Nikki: Fantastic. How can our parents support Still Aware and the amazing work you do?
Claire: Look, we are a entirely not-for-profit, self-funded organisation. We received no government funding, and in fact, I've been lobbying for five years now, so since 2014 to see this actively used in medicine and in care and there's information out there. And the really sad part is the people that are paying for these brochures to be in people's hands are currently the bereaved parent. The parent that wishes that they had this information to help protect them in their pregnancy and potentially save their baby's life.
We know the information works. We know that this is protective and gives you the best chance of preventing a stillbirth from occurring in pregnancy. We know we cannot save every baby. But research has statistically, it's proven that we can save 50% of them.
So we actually really need your help in so many different ways. Awareness is crucial, so hey, share the message, follow us on Facebook at stillbirthaware and share our messages if you like them and if you agree with them. Lobby to your local Parliament and say we need this information in your hospital. Take it into a hospital. And hey, if you don't want to do any of that, hit us up and make us a donation. Every dollar counts, because a dollar is a huge effort to being able to create change in Australia, particularly when every dollar goes 100% to this cause and to raising awareness and providing education to parents and clinicians around the prevention of stillbirth and protecting the littlest lives of our Australian families.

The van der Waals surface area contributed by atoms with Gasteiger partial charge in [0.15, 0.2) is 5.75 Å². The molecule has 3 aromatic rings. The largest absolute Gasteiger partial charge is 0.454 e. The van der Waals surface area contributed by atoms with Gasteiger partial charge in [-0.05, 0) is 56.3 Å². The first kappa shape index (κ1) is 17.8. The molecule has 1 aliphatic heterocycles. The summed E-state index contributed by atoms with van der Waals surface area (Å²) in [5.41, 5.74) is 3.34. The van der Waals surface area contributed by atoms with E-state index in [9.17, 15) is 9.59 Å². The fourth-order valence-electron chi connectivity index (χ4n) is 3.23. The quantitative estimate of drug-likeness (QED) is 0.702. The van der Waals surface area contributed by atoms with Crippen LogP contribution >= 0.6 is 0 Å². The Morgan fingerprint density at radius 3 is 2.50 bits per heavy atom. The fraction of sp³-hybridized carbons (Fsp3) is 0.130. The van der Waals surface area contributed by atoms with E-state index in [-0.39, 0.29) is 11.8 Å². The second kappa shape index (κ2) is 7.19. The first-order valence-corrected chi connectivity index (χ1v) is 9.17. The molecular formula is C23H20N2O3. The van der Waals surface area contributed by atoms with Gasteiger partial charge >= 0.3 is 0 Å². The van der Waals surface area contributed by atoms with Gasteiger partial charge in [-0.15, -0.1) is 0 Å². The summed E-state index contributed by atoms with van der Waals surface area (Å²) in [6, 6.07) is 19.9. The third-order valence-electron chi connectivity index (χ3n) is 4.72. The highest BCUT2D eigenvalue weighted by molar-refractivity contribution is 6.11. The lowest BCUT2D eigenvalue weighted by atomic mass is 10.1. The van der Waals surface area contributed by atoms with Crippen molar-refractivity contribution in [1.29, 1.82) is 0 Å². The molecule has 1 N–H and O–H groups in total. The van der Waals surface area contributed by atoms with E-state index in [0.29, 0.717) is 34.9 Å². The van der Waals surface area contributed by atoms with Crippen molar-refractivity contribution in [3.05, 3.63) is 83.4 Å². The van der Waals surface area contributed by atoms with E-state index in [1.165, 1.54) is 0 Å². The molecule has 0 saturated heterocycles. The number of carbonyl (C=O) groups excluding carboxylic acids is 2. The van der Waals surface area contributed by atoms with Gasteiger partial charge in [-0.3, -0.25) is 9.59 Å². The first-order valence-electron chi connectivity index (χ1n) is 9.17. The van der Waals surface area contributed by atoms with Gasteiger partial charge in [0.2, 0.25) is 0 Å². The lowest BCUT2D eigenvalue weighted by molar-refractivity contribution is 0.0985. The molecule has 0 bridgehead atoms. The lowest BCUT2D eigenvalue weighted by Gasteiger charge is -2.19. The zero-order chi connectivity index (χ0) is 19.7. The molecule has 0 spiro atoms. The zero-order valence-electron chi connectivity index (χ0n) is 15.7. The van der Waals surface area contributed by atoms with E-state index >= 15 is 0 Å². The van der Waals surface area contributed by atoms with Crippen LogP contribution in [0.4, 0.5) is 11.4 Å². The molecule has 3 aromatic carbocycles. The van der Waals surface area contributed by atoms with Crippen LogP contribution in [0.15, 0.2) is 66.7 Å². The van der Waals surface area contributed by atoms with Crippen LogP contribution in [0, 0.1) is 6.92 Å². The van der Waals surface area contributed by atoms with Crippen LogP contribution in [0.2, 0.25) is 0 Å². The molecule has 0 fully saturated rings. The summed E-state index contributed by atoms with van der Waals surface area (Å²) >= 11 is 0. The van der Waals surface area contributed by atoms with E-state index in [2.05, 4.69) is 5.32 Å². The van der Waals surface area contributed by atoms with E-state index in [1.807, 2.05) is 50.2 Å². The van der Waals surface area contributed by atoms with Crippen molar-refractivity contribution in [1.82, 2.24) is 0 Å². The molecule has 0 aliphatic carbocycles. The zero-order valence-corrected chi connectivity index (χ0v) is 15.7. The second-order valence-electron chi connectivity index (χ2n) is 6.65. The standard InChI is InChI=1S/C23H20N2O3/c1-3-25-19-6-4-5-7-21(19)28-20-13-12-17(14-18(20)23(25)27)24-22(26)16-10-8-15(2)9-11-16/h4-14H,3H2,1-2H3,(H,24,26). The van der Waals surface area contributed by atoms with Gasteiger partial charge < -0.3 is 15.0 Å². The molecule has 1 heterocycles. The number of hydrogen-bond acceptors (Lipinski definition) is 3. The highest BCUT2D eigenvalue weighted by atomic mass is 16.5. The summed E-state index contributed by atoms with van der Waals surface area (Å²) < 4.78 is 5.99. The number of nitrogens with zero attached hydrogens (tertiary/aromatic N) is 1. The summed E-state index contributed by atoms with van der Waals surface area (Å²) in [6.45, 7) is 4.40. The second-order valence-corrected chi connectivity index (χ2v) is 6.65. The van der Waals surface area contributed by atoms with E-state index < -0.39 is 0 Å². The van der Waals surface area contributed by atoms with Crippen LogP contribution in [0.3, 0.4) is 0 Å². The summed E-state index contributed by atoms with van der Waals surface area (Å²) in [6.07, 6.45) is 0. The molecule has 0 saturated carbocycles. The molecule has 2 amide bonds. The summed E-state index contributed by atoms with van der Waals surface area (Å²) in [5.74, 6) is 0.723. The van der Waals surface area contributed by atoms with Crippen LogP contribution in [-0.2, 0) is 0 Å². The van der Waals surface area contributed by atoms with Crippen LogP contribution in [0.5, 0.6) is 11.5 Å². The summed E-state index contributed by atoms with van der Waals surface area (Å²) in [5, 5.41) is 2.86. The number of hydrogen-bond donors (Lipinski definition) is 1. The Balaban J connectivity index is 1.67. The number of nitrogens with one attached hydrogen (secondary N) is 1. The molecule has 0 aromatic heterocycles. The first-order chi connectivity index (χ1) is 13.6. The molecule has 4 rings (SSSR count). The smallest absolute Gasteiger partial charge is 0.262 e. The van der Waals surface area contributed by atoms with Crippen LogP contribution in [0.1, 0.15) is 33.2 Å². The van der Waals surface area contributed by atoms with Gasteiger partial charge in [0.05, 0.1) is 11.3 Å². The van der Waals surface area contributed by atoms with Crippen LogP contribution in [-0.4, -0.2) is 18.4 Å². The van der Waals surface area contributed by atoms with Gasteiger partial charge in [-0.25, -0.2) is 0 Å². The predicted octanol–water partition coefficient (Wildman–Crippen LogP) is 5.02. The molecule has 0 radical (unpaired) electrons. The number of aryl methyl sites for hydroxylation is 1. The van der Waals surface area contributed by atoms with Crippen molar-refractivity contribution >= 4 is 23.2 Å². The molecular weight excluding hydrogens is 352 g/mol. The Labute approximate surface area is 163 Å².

Nikki: If you could leave our pregnant followers with one piece of advice, what would it be, Claire?
Claire: Trust yourself and trust your baby. The key takeaways here are there's six things that you can do that are protective of your pregnancy. Don't compare your pregnancy to anyone else's. This is your pregnancy, this is your baby. Get to know what's normal for you. Monitor the strength of your movements. Monitor the pattern of your movements. Monitor the frequency of your movements. Trust your instincts and report any changes straight away. And don't delay in calling. If something doesn't feel right, it's probably not right. Go in and get checked.